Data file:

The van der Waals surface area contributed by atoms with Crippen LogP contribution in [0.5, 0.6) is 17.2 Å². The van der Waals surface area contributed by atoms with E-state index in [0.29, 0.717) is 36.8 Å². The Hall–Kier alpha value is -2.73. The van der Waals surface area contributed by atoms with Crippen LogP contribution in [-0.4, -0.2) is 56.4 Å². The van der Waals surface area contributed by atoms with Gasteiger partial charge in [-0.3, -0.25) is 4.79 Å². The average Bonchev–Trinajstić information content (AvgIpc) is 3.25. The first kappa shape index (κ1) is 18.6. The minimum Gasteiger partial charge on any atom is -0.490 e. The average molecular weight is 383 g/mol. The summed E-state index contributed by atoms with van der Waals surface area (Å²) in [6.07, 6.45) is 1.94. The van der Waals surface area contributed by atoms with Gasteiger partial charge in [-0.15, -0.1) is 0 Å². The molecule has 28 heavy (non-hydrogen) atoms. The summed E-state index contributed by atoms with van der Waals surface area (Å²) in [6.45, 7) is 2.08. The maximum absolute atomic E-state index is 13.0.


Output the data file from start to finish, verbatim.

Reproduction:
The van der Waals surface area contributed by atoms with Crippen LogP contribution in [0.5, 0.6) is 17.2 Å². The van der Waals surface area contributed by atoms with E-state index in [0.29, 0.717) is 36.8 Å². The Hall–Kier alpha value is -2.73. The van der Waals surface area contributed by atoms with Crippen LogP contribution in [-0.4, -0.2) is 56.4 Å². The van der Waals surface area contributed by atoms with Gasteiger partial charge in [-0.3, -0.25) is 4.79 Å². The average Bonchev–Trinajstić information content (AvgIpc) is 3.25. The first kappa shape index (κ1) is 18.6. The minimum Gasteiger partial charge on any atom is -0.490 e. The average molecular weight is 383 g/mol. The summed E-state index contributed by atoms with van der Waals surface area (Å²) in [6.07, 6.45) is 1.94. The van der Waals surface area contributed by atoms with Gasteiger partial charge in [-0.15, -0.1) is 0 Å². The molecule has 28 heavy (non-hydrogen) atoms. The summed E-state index contributed by atoms with van der Waals surface area (Å²) in [6.45, 7) is 2.08. The maximum absolute atomic E-state index is 13.0.